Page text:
Did you know that many recruiters make hiring decisions based on your cover letter? That’s probably surprising, but this is where you’re supposed to show yourself off and captivate the reader. In fact, if your cover letter is creative enough, it just might even get you hired. One industry expert said that she knew of a person who was hired based upon a very clever playwright-style script of the candidate and an interviewer talking.
Although that might sound a little hokey to some of us, if you can match to the style of the company where you want to work, you’re going to increase your chances of success significantly. And the better you are at storytelling, the more likely you’ll get placed in that high-priority pile. Companies seldom hire a person based solely on requirements and qualifications. They invariably make hiring decisions based on the culture fit and potential of the candidate.
So with that as a simple overview, here are 10 quick pointers to help you “up your game” when it comes to writing a great cover letter:
- Start from scratch, and don’t use a cover letter template. Be a storyteller.
- Take the time to find out the name of the person who will be reading your cover letter and reviewing your resume. Then address your cover letter to that person. Don’t use general labels like, Dear Recruiter, or Dear Search Committee, or To Whom It May Concern.
- State the job title or ID in the subject line of the cover letter or at the very top. It shouldn’t take up space in the body of your letter.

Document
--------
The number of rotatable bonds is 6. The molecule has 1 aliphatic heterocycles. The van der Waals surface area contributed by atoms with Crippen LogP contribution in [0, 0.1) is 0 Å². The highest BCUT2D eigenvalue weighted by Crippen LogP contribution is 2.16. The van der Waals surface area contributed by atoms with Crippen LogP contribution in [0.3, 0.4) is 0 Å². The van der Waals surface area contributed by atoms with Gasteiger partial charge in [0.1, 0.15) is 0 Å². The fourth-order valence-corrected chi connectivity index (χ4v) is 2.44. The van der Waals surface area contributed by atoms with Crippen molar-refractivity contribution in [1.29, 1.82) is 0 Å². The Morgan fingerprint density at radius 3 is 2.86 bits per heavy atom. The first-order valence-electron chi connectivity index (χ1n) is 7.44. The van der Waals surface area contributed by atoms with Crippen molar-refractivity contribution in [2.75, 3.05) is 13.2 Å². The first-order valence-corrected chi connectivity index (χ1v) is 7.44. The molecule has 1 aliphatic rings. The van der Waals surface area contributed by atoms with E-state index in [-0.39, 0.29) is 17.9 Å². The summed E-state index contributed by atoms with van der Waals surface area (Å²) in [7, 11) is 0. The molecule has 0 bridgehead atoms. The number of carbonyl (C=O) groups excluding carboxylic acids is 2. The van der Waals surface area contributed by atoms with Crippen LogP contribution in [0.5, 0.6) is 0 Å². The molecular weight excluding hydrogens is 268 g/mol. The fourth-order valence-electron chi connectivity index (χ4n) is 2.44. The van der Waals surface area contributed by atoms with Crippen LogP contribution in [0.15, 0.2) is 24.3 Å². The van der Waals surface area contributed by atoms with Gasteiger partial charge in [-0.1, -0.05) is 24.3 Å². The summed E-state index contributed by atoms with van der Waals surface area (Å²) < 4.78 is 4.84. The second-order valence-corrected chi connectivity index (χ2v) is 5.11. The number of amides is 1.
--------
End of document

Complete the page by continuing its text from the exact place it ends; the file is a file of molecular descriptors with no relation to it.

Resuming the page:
- Begin the cover letter by telling the reader why the job excites you, and remember that the first line you write has to grab their attention – much like a James Patterson novel tries to grab your attention right away. You want to drag them into “your story.”
- Talk about your skills versus your past experience – that’s what the resume is for.
- Highlight why your skills are the perfect match for the job that the company is trying to fill.
- Match the tone of the company to the extent possible, without coming off as too unprofessional. Remember that they’re trying to decide if your personality fits their culture.
- Don’t talk about your salary expectations. You don’t know if you’re going to be too low or too high. That comes later.
- Use a strong call to action at the end of the letter. “Please call me” doesn’t get it done. Be more forthcoming on setting up a follow-on meeting to discuss the role and your fit in more detail.
- ‘Sincerely’ is not a very strong or unique close. Be more inventive, like “Warm regards,” or something even more unique.
Hopefully this will get you started in the right direction when it comes to making that first impression. There are other things to consider like the proper length. That might vary if you’re applying for a marketing job versus an engineering job, but in general, short, clear, and easy to scan is going to get you the interview.